I don’t need a cite for this one. The USA is one of only two countries in the world that hasn’t yet switched over to the metric system. The other one is some obscure country in Africa, I forget the name just now.
[li]Why hasn’t the USA switched to the metric system?[/li][li]Will we ever?[/li][li]And what are the consequences, if any, of being one of the only countries to do this and be this way?[/li][/ol]
Because the American market is big enough that American manufacturers don’t have to worry about other markets.
Because industry can use the metric system to manufacture products without the consumer needing to go along; e.g., I imagine that Apple’s products are designed using the metric system, even though they they are marketed in the US using inches and pounds.
Because Americans like the system and don’t want to change.
Because early attempts to change were stupid. For example, they’d say things like right field is 117.4 meters when the 385’ measurement was just rounded off. This made the metric system look complicated.
I think that county is supposed to be Myanmar (Asia).
We already use it, both everyday (beverages) as well as in official capacity alongside US customary (scientific and government adoption, customary units expressed as conversions from metric).
And many of the “metric countries” really aren’t, especially the English speaking ones. Feet and inches are common, especially describing human height. And for human weight, pounds or even the more archaic “stones.” And UK and other countries still prefer miles and pints.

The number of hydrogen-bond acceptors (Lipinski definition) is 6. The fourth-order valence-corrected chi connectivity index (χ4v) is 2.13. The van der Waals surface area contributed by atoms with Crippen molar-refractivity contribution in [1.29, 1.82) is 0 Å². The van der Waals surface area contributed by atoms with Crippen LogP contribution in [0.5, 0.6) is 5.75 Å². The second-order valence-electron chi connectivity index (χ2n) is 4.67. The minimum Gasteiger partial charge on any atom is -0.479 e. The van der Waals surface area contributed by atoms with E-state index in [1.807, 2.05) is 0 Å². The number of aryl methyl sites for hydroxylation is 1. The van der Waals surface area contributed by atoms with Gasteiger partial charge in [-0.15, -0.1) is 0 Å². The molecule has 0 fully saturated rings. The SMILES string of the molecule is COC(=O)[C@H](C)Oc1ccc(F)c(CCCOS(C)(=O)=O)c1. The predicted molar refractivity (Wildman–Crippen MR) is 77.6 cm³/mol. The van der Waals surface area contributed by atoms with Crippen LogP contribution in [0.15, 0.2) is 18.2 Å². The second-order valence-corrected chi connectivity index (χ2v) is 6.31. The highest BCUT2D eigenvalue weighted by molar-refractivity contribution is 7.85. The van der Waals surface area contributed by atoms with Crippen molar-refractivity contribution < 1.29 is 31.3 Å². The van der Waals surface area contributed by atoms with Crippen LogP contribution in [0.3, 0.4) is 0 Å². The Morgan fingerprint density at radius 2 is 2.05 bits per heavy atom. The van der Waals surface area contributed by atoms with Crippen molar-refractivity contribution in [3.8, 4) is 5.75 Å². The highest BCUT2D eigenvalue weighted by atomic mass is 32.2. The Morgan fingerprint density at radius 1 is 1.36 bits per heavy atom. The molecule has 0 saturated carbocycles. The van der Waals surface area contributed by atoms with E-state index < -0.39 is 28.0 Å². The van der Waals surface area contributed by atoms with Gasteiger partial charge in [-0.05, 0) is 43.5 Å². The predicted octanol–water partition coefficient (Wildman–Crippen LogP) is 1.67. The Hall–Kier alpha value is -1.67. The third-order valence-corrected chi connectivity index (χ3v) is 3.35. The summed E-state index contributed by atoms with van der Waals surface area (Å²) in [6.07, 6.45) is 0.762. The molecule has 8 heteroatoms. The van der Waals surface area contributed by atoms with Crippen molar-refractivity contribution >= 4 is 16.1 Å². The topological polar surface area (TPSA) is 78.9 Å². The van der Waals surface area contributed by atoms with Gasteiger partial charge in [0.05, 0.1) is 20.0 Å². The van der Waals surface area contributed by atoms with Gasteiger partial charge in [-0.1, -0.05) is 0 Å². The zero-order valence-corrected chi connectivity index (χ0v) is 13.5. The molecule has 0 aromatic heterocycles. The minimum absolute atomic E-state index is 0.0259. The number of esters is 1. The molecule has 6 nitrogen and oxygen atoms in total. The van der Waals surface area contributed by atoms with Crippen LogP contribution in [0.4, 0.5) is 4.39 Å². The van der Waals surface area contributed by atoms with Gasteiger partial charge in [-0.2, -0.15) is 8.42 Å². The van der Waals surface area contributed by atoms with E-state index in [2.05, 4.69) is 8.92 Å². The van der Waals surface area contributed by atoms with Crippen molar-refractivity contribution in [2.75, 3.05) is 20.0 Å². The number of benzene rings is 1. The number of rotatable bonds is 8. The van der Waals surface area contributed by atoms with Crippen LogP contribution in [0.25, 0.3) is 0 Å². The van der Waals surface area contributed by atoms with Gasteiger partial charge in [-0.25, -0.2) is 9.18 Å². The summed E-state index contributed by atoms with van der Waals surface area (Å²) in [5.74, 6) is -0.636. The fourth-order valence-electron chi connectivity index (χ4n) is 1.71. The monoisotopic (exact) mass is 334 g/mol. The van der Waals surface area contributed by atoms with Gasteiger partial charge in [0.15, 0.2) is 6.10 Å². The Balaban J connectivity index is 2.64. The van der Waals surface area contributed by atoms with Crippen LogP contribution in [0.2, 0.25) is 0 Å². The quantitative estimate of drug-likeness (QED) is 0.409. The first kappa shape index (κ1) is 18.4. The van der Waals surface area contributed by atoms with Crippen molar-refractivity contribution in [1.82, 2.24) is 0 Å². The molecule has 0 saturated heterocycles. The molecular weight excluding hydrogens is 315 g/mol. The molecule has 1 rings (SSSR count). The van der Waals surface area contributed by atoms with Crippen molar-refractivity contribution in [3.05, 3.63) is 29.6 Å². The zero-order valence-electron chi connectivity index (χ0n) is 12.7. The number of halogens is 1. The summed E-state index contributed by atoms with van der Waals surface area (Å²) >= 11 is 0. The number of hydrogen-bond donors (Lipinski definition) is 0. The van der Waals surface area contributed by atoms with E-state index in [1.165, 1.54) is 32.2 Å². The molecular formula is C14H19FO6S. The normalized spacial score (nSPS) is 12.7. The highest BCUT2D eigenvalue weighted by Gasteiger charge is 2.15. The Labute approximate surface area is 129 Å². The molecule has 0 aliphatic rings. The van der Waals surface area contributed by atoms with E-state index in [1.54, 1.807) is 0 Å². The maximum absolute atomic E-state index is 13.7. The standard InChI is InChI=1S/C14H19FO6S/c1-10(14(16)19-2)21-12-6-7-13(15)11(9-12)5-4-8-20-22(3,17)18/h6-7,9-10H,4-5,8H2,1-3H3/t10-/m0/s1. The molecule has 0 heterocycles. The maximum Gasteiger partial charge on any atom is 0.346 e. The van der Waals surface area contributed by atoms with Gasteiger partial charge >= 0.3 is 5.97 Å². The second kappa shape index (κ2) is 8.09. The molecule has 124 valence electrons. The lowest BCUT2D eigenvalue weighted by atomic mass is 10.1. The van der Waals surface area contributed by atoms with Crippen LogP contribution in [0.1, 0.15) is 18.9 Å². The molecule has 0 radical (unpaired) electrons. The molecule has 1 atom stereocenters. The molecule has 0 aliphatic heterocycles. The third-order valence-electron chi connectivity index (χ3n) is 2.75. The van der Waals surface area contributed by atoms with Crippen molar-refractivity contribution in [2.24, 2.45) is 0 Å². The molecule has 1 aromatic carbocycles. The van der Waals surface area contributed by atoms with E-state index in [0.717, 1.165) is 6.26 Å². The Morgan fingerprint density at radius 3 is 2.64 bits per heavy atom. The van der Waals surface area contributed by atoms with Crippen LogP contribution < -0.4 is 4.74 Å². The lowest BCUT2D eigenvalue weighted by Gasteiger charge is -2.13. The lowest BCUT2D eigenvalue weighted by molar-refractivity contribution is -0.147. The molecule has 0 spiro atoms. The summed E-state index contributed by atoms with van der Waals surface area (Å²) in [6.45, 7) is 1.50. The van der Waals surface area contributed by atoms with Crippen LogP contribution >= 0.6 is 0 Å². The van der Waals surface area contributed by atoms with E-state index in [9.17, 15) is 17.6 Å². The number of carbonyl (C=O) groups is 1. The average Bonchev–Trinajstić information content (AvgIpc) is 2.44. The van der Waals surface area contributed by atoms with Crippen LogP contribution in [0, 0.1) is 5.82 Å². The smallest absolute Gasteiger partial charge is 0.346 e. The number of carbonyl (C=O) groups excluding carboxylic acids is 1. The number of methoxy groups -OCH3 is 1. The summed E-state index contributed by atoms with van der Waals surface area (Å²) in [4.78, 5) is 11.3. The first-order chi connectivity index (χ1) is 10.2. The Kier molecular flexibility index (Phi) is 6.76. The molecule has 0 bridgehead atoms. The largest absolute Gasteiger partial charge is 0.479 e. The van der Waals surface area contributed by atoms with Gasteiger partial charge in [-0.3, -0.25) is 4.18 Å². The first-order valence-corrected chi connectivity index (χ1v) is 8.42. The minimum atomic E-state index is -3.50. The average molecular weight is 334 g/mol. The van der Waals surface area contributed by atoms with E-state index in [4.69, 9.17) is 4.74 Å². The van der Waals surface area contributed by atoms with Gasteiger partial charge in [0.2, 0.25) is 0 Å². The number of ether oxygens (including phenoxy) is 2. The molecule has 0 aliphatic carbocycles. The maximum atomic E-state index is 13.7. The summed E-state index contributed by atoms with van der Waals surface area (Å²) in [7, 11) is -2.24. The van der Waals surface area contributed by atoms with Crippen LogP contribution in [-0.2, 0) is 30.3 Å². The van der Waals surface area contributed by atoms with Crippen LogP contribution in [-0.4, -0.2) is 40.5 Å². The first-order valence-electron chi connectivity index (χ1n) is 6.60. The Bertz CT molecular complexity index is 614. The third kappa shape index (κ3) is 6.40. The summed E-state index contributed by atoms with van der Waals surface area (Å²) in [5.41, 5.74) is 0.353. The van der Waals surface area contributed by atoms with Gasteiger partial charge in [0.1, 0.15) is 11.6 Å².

The standard reasons why not is it will be very expensive. And the will is not there; it doesn’t hurt that much, as long as we learn from previous mistakes
I use metric whenever possible. My speedometer in my car is set to kilometers. My thermostat at home is in Celsius. I have to remember to use feet instead of meters when talking elevation with people. It’s just a much simpler system than Imperial.
Nitpick of nitpicks, but it’s US customary, the US doesn’t use Imperial. They’re mostly the same but the main difference encountered is in liquid measures - US fluid ounces are 4% bigger, but more of them go into the UK larger measures (e.g. 128 US ounces of 29.57 mL per US gallon vs. 160 UK ounces of 28.41 mL per UK gallon).
I am pretty used to metric, but the one I hate with a passion is Celsius. It might be better for chemistry, but for the human experience it’s not.
Please define “switching to the metric system”? Are you limiting us to highway signs? Or are you forcing publishers to no longer print cookbooks with US customary units? Do you mean re-education camps for people that refuse to use centigrade?
It’s irritating, though, that doctors tell me my daughter’s weight in pounds and decimal ounces.
What do you consider as “switched over to the metric system”
The US defined the pound and the foot off the metric system in 1893. This is exactly the same as Celsius is a quantity equation to the official unit of Kelvin. The US actually made this move earlier than almost all of the rest of Europe
While we should move to the SI units to make things easier but laziness and convention block this. The official units of the US have been based off the metric system for far longer than most of the world.
I doubt that laziness and convention will change without being forced as the conversion factors are exact and taxation and trade is almost exclusively metric today anyway.